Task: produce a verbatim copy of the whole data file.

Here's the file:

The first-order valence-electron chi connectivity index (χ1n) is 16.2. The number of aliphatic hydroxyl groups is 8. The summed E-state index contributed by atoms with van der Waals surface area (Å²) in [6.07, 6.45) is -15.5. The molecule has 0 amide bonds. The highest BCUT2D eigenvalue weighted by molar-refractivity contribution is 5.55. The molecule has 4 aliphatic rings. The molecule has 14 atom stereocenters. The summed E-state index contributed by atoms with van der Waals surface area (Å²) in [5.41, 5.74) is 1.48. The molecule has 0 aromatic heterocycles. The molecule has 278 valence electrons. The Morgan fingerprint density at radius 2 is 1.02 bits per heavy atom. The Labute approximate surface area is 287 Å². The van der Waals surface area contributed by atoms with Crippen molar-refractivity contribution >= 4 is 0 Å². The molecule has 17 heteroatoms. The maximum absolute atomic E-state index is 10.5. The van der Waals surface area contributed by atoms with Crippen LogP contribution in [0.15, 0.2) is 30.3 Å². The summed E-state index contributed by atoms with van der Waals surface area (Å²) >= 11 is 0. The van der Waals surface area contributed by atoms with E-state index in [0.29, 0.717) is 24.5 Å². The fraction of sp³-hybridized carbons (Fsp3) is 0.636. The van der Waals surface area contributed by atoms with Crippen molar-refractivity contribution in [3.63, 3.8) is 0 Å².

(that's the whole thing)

The first-order valence-electron chi connectivity index (χ1n) is 16.2. The number of aliphatic hydroxyl groups is 8. The summed E-state index contributed by atoms with van der Waals surface area (Å²) in [6.07, 6.45) is -15.5. The molecule has 0 amide bonds. The highest BCUT2D eigenvalue weighted by molar-refractivity contribution is 5.55. The molecule has 4 aliphatic rings. The molecule has 14 atom stereocenters. The summed E-state index contributed by atoms with van der Waals surface area (Å²) in [5.41, 5.74) is 1.48. The molecule has 0 aromatic heterocycles. The molecule has 278 valence electrons. The Morgan fingerprint density at radius 2 is 1.02 bits per heavy atom. The Labute approximate surface area is 287 Å². The van der Waals surface area contributed by atoms with Crippen molar-refractivity contribution >= 4 is 0 Å². The molecule has 17 heteroatoms. The maximum absolute atomic E-state index is 10.5. The van der Waals surface area contributed by atoms with Crippen LogP contribution in [0.15, 0.2) is 30.3 Å². The summed E-state index contributed by atoms with van der Waals surface area (Å²) >= 11 is 0. The van der Waals surface area contributed by atoms with E-state index in [0.29, 0.717) is 24.5 Å². The fraction of sp³-hybridized carbons (Fsp3) is 0.636. The van der Waals surface area contributed by atoms with Crippen molar-refractivity contribution in [3.63, 3.8) is 0 Å².